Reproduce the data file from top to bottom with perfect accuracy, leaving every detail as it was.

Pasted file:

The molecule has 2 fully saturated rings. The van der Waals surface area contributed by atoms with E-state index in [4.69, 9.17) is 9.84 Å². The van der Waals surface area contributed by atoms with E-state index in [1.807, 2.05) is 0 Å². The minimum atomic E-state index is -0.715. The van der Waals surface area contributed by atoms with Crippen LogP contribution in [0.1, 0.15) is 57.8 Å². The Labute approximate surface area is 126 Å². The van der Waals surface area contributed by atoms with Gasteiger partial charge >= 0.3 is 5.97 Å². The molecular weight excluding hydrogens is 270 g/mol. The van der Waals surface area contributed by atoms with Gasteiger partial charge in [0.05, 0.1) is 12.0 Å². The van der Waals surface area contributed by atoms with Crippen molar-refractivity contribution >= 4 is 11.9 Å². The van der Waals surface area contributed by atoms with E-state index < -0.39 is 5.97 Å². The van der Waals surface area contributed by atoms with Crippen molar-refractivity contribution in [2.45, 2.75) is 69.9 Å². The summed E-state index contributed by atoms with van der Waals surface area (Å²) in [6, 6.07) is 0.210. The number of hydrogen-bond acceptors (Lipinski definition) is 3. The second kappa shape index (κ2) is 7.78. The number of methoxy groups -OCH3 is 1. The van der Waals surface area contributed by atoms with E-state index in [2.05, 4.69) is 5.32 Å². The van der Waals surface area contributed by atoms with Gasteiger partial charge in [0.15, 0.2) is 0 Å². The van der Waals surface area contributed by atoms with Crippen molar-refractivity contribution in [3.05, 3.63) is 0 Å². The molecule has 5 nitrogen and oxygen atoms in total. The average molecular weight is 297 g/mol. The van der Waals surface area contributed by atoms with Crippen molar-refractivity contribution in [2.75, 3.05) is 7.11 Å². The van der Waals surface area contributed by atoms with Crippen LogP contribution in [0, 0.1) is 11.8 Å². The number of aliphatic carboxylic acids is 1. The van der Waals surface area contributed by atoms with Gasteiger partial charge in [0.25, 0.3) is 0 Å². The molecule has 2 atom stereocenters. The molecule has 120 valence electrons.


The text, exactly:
The molecule has 2 fully saturated rings. The van der Waals surface area contributed by atoms with E-state index in [4.69, 9.17) is 9.84 Å². The van der Waals surface area contributed by atoms with E-state index in [1.807, 2.05) is 0 Å². The minimum atomic E-state index is -0.715. The van der Waals surface area contributed by atoms with Crippen LogP contribution in [0.1, 0.15) is 57.8 Å². The Labute approximate surface area is 126 Å². The van der Waals surface area contributed by atoms with Gasteiger partial charge >= 0.3 is 5.97 Å². The molecular weight excluding hydrogens is 270 g/mol. The van der Waals surface area contributed by atoms with Gasteiger partial charge in [0.05, 0.1) is 12.0 Å². The van der Waals surface area contributed by atoms with Crippen molar-refractivity contribution >= 4 is 11.9 Å². The van der Waals surface area contributed by atoms with E-state index < -0.39 is 5.97 Å². The van der Waals surface area contributed by atoms with Crippen molar-refractivity contribution in [2.45, 2.75) is 69.9 Å². The summed E-state index contributed by atoms with van der Waals surface area (Å²) in [6, 6.07) is 0.210. The number of hydrogen-bond acceptors (Lipinski definition) is 3. The second kappa shape index (κ2) is 7.78. The number of methoxy groups -OCH3 is 1. The van der Waals surface area contributed by atoms with E-state index in [2.05, 4.69) is 5.32 Å². The van der Waals surface area contributed by atoms with Gasteiger partial charge in [0.15, 0.2) is 0 Å². The van der Waals surface area contributed by atoms with Crippen molar-refractivity contribution in [3.05, 3.63) is 0 Å². The molecule has 5 nitrogen and oxygen atoms in total. The average molecular weight is 297 g/mol. The van der Waals surface area contributed by atoms with Crippen molar-refractivity contribution in [2.75, 3.05) is 7.11 Å². The van der Waals surface area contributed by atoms with Crippen LogP contribution in [0, 0.1) is 11.8 Å². The number of aliphatic carboxylic acids is 1. The van der Waals surface area contributed by atoms with Gasteiger partial charge in [0.25, 0.3) is 0 Å². The molecule has 2 atom stereocenters. The molecule has 120 valence electrons.